Hepatotoxicity is defined as injury or liver damage caused by exposure to drugs or other nonpharmacological agents [1]. It is an adverse drug reaction that may be uncommon but serious, and therefore, have a considerable impact on health [2]. Hepatotoxicity generates between 1/600 and 1/3500 of all hospital admissions, 2–3% of hospitalizations for jaundice, 10% of acute jaundice hepatitis (being more than 40% in people over 50 years of age) and between 15 and 30% of cases of fulminant hepatic failure [15, 16]. In the United States, a multicenter prospective study showed that drugs, including acetaminophen, are the most common cause of acute liver failure, explaining 39% of cases and overcoming viral hepatitis A and B, which represent 12% [17]. On the other hand, in France, an incidence of 13.9 (±2.4) cases per 100,000 inhabitants is estimated, corresponding to an annual global frequency of 8.1 (±1.5) cases [18]. In Switzerland, the estimated incidence is 2.2 per 100,000 inhabitants over 15 years of age; while in Spain, the annual incidence of severe liver disease is estimated as 7.4 per 1,000,000 population (95% confidence interval between 6.0 and 8.8) [10]. There are some countries in which evidence about incidence of liver injury by drugs is limited [19], generally, published information is based on clinical case reports.

Although hepatotoxicity is less frequent than other adverse drug effects, due to its severity and is the most common cause of drug withdrawal in the pharmaceutical market, it is assessed as a major adverse event [20], so, it is a frequent impediment to the development of drugs by pharmaceutical companies. In the past 20 years, in Europe and the United States medications such as troglitazone, bromfenac, trovafloxacin, ebrotidine, nimesulide, nefazodone, ximelagatran, lumiracoxib, pemoline and tolcapone have been withdrawn from the market [10, 21, 22, 23]; currently, some of them are retired worldwide.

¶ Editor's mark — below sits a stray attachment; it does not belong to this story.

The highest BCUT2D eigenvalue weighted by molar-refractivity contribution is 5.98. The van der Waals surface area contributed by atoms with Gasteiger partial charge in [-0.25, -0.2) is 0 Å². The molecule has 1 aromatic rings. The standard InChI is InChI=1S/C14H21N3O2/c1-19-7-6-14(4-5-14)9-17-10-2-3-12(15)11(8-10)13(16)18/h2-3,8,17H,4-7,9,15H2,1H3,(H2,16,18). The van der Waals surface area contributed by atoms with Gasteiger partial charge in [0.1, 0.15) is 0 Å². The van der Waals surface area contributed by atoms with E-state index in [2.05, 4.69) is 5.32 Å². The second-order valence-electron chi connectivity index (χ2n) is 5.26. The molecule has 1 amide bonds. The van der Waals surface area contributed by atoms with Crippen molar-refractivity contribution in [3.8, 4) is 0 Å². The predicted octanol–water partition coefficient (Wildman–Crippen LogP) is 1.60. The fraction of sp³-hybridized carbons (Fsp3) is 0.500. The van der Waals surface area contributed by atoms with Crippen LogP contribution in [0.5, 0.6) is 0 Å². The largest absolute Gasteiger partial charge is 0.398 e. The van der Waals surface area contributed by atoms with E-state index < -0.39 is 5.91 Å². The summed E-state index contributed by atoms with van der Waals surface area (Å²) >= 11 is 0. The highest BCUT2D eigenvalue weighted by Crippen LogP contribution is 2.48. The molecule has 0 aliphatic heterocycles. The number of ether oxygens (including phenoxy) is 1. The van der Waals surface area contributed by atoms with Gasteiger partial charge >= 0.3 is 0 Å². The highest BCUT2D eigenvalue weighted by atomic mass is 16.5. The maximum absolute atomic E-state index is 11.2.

The identification of hepatotoxicity is a complex process to perform; therefore, in clinical practice, it is based on considering the presence of such alteration, investigate about the use of any substance and ruling out other causes of liver disease [19]. It is necessary to identify all drugs used (prescription and over-the-counter), natural products, food, exposure to industrial toxics or substance abuse; moreover, try to identify the offending agent and to search for a description in literature may help. Besides, the chronological relationship between exposure to the suspected agent and the hepatotoxic reaction is a key to define causality; the drugs used in the last 3 months should be considered as suspects. The presence of hypersensitivity manifestations (rash, fever and eosinophilia) improves identification process as well as histological analysis through liver biopsy [24]. When a re-exposure to the suspected agent appears, it becomes a very conclusive indicator of causality.

There is no specific treatment for hepatic toxicity by drugs, which is based on suspending the suspected drug, treating symptoms (use of corticosteroids for hypersensitivity reactions), avoiding other possible hepatotoxic agents and continuous monitoring of laboratory tests [13, 14]. There are some exceptions of antidotes for treating liver toxicity by certain drugs such as the use of N-acetyl cysteine as an antidote for acetaminophen toxicity, or N-acetyl cysteine itself for the treatment of hepatotoxicity by phenytoin and carbamazepine, or carnitine for valproic acid toxicity [25]. With the suspension of the offending drug, in most cases, the health of the patients tends to improve; however, in other cases, the damage continues to progress and hospitalization is necessary, when irreversible liver failure occurs, liver transplantation is required and if the liver tissue damage is severe, patients can die in a few hours.